I took a couple of crazy trips to Singapore, where I flew in from Thailand (just under 2 hours on a plane) at night, got up and did a day’s work and then flew back the same evening before I realized I could be making more of this opportunity to visit a new country. How very me. So the next time I organized an extra day to have a mooch and see more of the city and what it has to offer.
Singapore: a few facts
I didn’t know much about Singapore before I went, just that it was a real business hub in SE Asia. Since then I’ve done some research (as you do!), so here’s a quick intro in case you aren’t familiar with the country.
Despite being the world’s fourth leading financial centre, only about 5 million people live in Singapore, of which only just over half were born locally. The very diverse population means there are four official languages, English, Malay, Chinese and Tamil. The country is actually 63 different islands, and it’s a very young country, having taken its independence from the UK in 1963 and joining Malaysia at that point, but after a heated two years, with many ideological disagreements between the two countries, in 1965 Singapore became independent as the Republic of Singapore.
Supper with locals
I’ve been really lucky working with a couple of consultancies in Singapore, and some of the work I’ve completed has meant I needed to travel there. That’s meant a trip from my little island of Koh Phagnan and flying into Singapore airport, which is certainly one of the largest airports I’ve been to. One of my clients took me out for supper in the evening, which was great fun, and they gave me a number of pointers as to which tourist activities I might do in a day. I’ve enjoyed keeping up my work skills and trying out a balance of work and play over the few months. It’s kept me busy – I still haven’t worked out the perfect balance – but it’s been a pleasure to work with interesting people in a new culture, and apply learnings from the UK and other countries I’ve worked in here as well as exploring what works and doesn’t work so well in a different culture.
I started with breakfast at the amusingly named ‘Toast that Binds’. In my short visits to Singapore I saw a number of cafes which were dedicated to toast. Odd. I went for the French toast option as you can see here…
I decided I’d head to Chinatown, as was recommended by several people. I meandered up and down the streets, in humid weather with the occasional shower of rain where I had to hide under shop awnings. My flip flops got wet and for the first time in a while I wished I had trainers. The area felt much more touristy than I have been used to on my quiet island in Thailand, and it was interesting to see how I felt back in such a busy city. I was glad to be free to do whatever I wanted and go wherever I wanted rather than joining in with the many commuters who were on the MRT (the subway system).
It’s such a wonderful feeling for me, when I’m somewhere new, with a whole host of possibilities in front of me, without any commitments or things I need to do. And there’s also pleasure for me in knowing no-one knows where I am, and I can truly do anything. Of course, I wouldn’t want this all the time, but it’s a freeing feeling. I don’t know why people don’t like being on their own! 🙂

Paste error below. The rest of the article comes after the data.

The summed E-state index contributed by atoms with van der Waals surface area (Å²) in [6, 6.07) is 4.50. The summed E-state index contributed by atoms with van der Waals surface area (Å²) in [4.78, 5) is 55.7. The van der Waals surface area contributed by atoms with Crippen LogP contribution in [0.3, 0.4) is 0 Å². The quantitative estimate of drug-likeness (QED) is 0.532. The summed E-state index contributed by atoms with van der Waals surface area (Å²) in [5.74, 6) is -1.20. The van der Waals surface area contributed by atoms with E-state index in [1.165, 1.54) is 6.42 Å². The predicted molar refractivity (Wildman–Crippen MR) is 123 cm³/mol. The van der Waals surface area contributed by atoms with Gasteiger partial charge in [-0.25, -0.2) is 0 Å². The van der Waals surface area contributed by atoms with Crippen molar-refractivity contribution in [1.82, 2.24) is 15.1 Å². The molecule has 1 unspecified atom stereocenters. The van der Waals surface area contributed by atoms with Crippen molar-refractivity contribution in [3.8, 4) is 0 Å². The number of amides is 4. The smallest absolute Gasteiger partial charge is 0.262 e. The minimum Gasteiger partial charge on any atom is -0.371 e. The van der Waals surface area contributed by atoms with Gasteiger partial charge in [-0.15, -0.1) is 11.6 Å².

I really enjoyed walking around the market place – I even bought a pair of flip flops for a few pounds. I had a chat with one of the market traders who was Chinese, and he was lovely. I even remembered thank you in Chinese, even though it was a while ago I was there! One perhaps eccentric action was that I ended up eating lunch at an Indian restaurant in the midst of China Town. It just caught my fancy at the right time…and it was delicious!
Boats and Business
After that, and having spent most of the morning walking (and the day before standing up in front of clients in high heels, which I hadn’t done for some time!) I decided to head off for a boat ride. As you can imagine in a country made up of islands, there are a lot of canals, rivers and water in general. I took a very touristy ride down the main and famous area. There were only two of us on the boat ride, myself and another single woman, and the two boat staff took a million pictures of us both on the boat – and actually took our cameras from us several times, taking the picture themselves, to make sure we didn’t miss a good shot. It was quite amusing that they were so solicitous, but also nice to be taken care of – plus there are a lot more pictures of me than usual! If you’re travelling to Singapore, this has a good guide to the Riverside.
Another tourist hub is Clarke Quay, which a friend had recommended. That was fun to look round, and see lots of different tourists all enjoying the area and the shops. Singapore definitely has a lot of shops…
Overall, Singapore definitely felt more like many Western cities than other places I have been in Asia. I think it’s the diversity of people – particularly in the business district, plus the fact that in the business district there is much more Western dress, and you can see many chain shops which you might see in Europe.
Of course, I saw only a very limited part of the city, focusing on the business district and the tourist areas, which are probably the most Westernised. When I return, I hope to spread my wings more and look at different areas. Well, actually, I really want to go to Universal Studios, but let’s keep that between you and me 😉